ROSEMONT, Ill. — Competitive retailers keep moving farther into the convenience channel's playing field, customer counts are down and, despite economic tailwinds, consumer spending is not as robust as retailers would like. Still, even among these not-so-bright spots, the convenience store industry continues to thrive.
Joe Sheetz, president and CEO of Altoona, Pa.-based Sheetz Inc. and chairman of NACS, the Association for Convenience & Fuel Retailing, said there's a reason why convenience is succeeding as an industry and as an association: collective DNA.
"As convenience retailers in the early days, we had to band together and share ideas — there was no roadmap," Sheetz said during the opening of the 2018 NACS State of the Industry Summit (SOI), taking place this week in Rosemont. "And NACS, like Sheetz, is obsessed with delighting our customers."
At SOI, the association gathers to review the data reflecting the pulse of the industry. The numbers highlight points along a journey: what happened, why did it happen, and now what happens, noted Kevin Smartt, chairman of the NACS Research Committee.
He pointed out that there certainly has been a lot of change on the retail scene this past year — technological advances and Amazon Go stores, to name just two. But change is not necessarily a bad thing.
"I've always thought that if you are not moving forward, or essentially standing still, you are moving backward and that's not where we want to go as an industry," said Smartt, also CEO of Kwik Chek Food Stores Inc. based in Texas.
Sure, there are disruptors to traditional retail — notably, Uber, Amazon and Netflix. But they have one thing in common with c-stores: They provide convenience.
"It's been my mission, and the mission of everyone in this room, to provide convenience to our customers, so I consider ourselves disruptors — or changemakers," Smartt explained to the 600-plus SOI attendees.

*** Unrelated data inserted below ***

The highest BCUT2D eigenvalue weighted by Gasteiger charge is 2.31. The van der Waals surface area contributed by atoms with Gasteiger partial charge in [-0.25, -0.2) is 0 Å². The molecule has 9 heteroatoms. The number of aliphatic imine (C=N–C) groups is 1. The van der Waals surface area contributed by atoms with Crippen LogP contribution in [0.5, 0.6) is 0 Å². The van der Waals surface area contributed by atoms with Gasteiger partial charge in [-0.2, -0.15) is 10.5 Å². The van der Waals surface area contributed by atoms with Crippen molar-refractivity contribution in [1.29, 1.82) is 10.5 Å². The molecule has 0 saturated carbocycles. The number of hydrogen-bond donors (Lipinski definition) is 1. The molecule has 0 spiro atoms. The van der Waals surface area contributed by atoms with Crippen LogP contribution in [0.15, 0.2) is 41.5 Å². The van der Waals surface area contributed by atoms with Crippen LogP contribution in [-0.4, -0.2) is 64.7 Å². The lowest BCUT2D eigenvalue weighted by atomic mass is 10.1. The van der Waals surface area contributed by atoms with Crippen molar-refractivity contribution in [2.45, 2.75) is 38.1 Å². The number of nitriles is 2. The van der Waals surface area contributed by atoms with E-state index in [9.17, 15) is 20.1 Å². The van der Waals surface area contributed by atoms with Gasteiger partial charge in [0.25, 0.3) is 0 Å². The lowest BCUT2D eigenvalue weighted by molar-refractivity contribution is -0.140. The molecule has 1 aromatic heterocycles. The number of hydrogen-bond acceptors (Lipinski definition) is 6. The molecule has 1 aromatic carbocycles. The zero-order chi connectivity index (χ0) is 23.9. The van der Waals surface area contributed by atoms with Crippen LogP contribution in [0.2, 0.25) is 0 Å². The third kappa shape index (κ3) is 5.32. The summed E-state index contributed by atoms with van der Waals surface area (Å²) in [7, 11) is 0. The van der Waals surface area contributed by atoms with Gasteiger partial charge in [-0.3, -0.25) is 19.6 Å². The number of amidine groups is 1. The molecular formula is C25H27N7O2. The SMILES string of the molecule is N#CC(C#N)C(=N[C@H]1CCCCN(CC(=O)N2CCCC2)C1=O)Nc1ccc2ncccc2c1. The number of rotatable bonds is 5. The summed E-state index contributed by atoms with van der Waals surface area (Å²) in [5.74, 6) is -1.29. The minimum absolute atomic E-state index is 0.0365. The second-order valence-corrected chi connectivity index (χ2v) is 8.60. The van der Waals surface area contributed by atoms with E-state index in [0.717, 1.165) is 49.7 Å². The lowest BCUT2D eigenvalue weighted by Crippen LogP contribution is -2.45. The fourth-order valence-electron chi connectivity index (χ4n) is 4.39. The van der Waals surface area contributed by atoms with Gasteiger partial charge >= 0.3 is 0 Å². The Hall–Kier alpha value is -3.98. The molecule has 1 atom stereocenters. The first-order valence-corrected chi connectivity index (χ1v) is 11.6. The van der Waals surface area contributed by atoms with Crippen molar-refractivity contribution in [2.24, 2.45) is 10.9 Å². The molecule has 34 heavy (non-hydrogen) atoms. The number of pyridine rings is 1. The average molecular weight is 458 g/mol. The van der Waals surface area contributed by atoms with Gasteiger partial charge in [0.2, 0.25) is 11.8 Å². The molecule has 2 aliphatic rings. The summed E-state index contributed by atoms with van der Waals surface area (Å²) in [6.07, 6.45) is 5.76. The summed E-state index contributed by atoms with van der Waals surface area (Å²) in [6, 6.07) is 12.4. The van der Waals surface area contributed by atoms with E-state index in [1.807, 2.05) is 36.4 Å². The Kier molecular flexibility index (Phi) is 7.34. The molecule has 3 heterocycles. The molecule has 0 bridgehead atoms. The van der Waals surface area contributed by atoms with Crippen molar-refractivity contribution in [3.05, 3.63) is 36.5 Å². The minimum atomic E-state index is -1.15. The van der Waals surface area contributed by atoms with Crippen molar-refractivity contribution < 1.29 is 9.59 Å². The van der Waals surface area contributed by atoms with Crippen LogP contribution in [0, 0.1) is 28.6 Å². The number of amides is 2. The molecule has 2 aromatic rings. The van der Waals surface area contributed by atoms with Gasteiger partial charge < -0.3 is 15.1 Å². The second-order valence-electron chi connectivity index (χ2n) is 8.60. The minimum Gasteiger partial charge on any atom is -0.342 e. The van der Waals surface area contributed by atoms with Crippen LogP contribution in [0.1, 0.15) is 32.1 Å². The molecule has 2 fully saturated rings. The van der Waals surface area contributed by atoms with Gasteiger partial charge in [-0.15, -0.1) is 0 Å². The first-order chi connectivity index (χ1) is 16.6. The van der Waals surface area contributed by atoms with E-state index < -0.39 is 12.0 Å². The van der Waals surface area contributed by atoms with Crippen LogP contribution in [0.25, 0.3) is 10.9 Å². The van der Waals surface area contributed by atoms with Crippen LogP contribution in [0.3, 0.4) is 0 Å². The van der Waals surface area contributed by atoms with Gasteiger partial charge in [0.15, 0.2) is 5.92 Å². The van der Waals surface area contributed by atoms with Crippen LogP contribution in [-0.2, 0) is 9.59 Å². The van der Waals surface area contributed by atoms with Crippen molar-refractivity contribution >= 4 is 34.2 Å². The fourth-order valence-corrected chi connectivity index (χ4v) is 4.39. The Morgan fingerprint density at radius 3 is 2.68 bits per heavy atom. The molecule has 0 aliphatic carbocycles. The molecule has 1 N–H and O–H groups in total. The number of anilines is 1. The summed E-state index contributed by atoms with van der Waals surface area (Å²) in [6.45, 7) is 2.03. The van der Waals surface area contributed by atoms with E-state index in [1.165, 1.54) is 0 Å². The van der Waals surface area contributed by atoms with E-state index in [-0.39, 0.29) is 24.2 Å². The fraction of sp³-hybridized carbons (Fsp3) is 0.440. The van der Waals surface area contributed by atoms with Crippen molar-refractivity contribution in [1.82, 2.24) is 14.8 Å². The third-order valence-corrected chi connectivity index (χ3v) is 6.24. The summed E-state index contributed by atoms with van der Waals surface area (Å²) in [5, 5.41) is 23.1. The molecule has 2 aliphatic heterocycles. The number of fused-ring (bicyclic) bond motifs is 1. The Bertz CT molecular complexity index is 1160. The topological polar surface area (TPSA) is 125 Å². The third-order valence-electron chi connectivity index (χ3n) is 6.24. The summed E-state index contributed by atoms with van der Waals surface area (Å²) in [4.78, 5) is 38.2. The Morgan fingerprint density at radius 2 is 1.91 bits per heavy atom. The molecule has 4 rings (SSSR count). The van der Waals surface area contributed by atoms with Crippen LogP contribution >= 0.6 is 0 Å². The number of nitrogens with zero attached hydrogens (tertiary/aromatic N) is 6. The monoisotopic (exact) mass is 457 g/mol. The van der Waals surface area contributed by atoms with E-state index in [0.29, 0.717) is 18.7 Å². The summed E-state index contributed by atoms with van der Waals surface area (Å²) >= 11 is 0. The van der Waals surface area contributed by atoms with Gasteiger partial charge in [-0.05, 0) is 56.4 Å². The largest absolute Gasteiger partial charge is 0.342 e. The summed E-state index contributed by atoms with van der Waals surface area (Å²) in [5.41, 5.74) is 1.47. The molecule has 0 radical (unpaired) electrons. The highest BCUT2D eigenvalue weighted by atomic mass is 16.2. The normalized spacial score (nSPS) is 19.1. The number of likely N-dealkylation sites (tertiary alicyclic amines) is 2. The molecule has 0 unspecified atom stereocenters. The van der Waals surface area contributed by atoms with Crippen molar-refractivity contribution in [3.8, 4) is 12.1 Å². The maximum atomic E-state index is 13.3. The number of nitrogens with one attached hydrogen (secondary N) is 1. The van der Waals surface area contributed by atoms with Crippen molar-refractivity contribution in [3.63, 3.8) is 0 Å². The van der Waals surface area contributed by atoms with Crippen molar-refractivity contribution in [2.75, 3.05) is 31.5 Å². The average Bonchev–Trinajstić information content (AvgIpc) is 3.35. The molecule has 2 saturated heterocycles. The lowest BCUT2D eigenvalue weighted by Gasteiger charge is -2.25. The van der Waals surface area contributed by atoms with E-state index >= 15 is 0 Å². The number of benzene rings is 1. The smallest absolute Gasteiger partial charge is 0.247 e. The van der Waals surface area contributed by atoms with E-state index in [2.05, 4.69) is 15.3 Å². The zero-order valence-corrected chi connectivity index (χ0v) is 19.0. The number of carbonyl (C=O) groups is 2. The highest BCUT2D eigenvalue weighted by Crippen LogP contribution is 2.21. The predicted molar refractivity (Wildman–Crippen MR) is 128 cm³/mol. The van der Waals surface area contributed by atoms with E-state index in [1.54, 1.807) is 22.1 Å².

Opportunity is Knocking
Becoming a changemaker requires finding opportunities and seizing them.
For example, according to Todd Hale, principal of Todd Hale LLC, convenience store retailers can capture the aging population. Drugstores continue to miss out on trips from this consumer group as more people order 90-day prescriptions — opening the door for the convenience channel.
Another opportunity lies along the perimeter of the store as demand grows for fresh offerings. Hale cautioned, though, against ignoring the center store, which still represents the bulk of in-store sales.
Recognizing the role indulgence plays in consumer demands is also key, he said. While there is a move toward health and wellness, not all claims are working and there's a growing demand for food that makes consumers feel good that does not necessarily have to be healthy, explained Hale, who is also a consultant with Nielsen Co., where he previously served as senior vice president, consumer and shopper insights.
As retailers from all classes of trade shutter more brick-and-mortar locations — think Radio Shack and Kmart — convenience store retailers need to keep an eye on where those stores are located and any possible residual effect on their store traffic.
However, this also presents an opportunity. If a Rite Aid store across the street is closing due to consolidation in the drug channel, a c-store operator can move to bring that consumer through its doors, noted Hale.
The same goes for struggling restaurant chains. If close by to an Applebee's, Sonic Drive-In or Pizza Hut — three chains that are dealing with challenges — a c-store operator should look to ramp up its foodservice offering, he said.
Hale made several predictions for the industry:
- The stars are aligned for growth — Are you ready and are you investing?
- Clean label and ethnic are important, but so is comfort, convenience and indulgence;
- Basket building through personalized marketing;
- Fresh ideas for center store;
- Department trip magnets — Are you supporting the categories consumers are coming to your store for and that they cannot order from their laptops?
- Private label resurgence; and
- Strange bedfellows, a new area for mergers and acquisitions.
"It's a whole new game when it comes to merger-and-acquisition activity," he said, citing Campbell Soup Co.'s acquisition of Snyder's-Lance Inc. and the merger of Albertsons Cos. and Rite-Aid Corp.
"Maybe we need to start thinking about acquiring new businesses that have nothing to do with convenience stores," he suggested.
No Choice But to Change
With change comes both danger and opportunity, explained Alan Beach of 7-Eleven Inc.
Whether industry players leverage change comes down to the choices they make. "We need to grow and protect our customer base," he said. "We need to improve, so we have choices to make."
As he pointed out, the consumer and the convenience store shopper are changing dramatically and convenience store retailers need to anticipate those changes, and evolve with them.
According to Beach, becoming a better choice for the consumer takes three things and being the best at one of them:
- Product assortment;
- Price value; and
- The three "Fs" of service: fast, friendly and frictionless
The NACS State of the Industry Summit took place April 10-12 at the Hyatt Regency O'Hare in Rosemont.